Objective 5.3: Create and maintain an R&D culture and a stand-alone R&D environment so that the Board's ability to evaluate and innovate regarding new data sets, tools, and policies is improved.

As data needs continue to increase and the data available continue to grow, the Board will require investments in modernized technology, processing systems, and business analytics.

Projects and Initiatives
  • Develop a cross-organizational innovation framework, including the development of an innovation lab as noted in objective 4.2.

    • See results under Technology, objective 4.2.

Objective 5.4: Improve Board staff's ability to find what data are available and how to access them to be more effective, and to more easily recognize and account for data gaps and overlaps.

The Board will continue to build employee awareness and understanding of the availability of data across the organization.

Projects and Initiatives
  • Establish a baseline enterprise data inventory of Board data assets.

    • Developed the EDI Program prototype with collected and acquired data as the seed content for search. Conducted pilots to obtain initial feedback on the functionality and user experience.
  • Create a Boardwide data awareness and education program.

    • Drafted a communication plan to deliver the core message regarding the EDI Program Boardwide. A communications expert worked with the EDI team to prepare specific communication artifacts, including scheduling, timing, clarity of messaging, and delivery mechanisms.
  • Invest in and improve access to consumer and community data and information throughout the Board and the System.

    • Commenced design of an automated tool to analyze district- and state-level data to gain insight into financial service and community economic development needs to inform Federal Reserve supervision, research, and outreach efforts.

Objective 5.5: Enhance the transparency of Board data by increasing the awareness, accessibility, and usability of publicly available Board data to contribute to the body of global open data assets.

The Board will continue to support transparency and open data initiatives.

Projects and Initiatives
  • Begin the process of defining an open data strategy.

    • Deferred the requirements phase until 2017.

Strategic Pillar 6: Public Engagement and Accountability

Goal: Increase understanding and appreciation of the Board's mission through public engagement and accountability.

Objective 6.1: Provide information on issues spanning the full range of the Board's missions that enhances public understanding of the Board and its policy decisions and that allows the Congress and the public to assess the effectiveness and efficiency of the Board in fulfilling its responsibilities.

The Board will continue to build awareness and understanding of its mission, policies, and operations among the Congress and the public through a variety of communication vehicles.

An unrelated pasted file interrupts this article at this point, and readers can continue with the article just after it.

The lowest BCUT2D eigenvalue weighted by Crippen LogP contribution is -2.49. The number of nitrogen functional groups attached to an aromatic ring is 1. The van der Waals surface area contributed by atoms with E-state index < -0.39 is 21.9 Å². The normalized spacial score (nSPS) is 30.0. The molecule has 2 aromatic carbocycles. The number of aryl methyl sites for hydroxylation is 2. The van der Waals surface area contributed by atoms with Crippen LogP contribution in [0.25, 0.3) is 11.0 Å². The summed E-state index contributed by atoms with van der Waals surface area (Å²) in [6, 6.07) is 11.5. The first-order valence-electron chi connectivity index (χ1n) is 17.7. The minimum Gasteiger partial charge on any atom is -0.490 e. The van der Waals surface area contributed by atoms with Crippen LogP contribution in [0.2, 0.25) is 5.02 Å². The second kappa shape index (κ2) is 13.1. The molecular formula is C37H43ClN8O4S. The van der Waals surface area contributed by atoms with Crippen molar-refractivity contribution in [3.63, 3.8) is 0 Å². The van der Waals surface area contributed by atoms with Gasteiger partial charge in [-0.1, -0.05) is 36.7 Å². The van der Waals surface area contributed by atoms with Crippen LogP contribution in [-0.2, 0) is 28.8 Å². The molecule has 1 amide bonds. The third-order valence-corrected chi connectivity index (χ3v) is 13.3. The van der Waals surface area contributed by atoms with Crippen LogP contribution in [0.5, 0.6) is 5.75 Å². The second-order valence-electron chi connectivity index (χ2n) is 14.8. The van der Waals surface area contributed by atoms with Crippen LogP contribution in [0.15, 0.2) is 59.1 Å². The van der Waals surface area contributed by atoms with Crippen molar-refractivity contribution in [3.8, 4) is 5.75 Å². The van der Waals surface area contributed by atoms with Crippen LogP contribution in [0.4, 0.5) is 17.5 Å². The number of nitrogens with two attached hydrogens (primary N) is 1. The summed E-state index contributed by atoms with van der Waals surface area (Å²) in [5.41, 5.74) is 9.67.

Projects and Initiatives
  • Enhance communications and promote understanding of the Federal Reserve by providing more information via the Board's website and other external communication platforms.

    • Posted regulatory proposals and annual Freedom of Information Act (FOIA) statistics on the Board's FOIA webpage and Board and Federal Reserve Bank budgets, congressional communications, and the Chair's calendar in the FOIA Reading Room.7
    • Published more than 1,000 new documents on the public website, including transcripts, FOMC materials, surveys, research papers, data on financial markets, economic activity, and monetary policy.
    • Published the Report to the Congress on the Office of Minority and Women Inclusion,
    • Posted videos on the Federal Reserve Board YouTube channel. The channel had 13,019 subscribers and was viewed more than 56,600 times throughout the year,
    • Launched a Federal Reserve Board Facebook account in August. Posted 137 updates, reached more than 397,500 Facebook users, and acquired 16,415 followers,
    • Posted over 700 tweets from the Federal Reserve Board's main Twitter account, ending the year with 390,000 followers, 159,000 profile visits, and 5 million tweet impressions,
    • Hosted journalists from the Society of American Business Editors and Writers.
  • Sustain relationships with news media and congressional offices to ensure information on the Federal Reserve's analysis and policies are disseminated timely and accurately to the Congress and the public.

  • Expand the functionality of the Official Response Collaboration Application, including improving workflows that register and track responses to letters received by the Chair's office, and add a Public Information Outreach module to better track correspondence submitted through the Board's public website.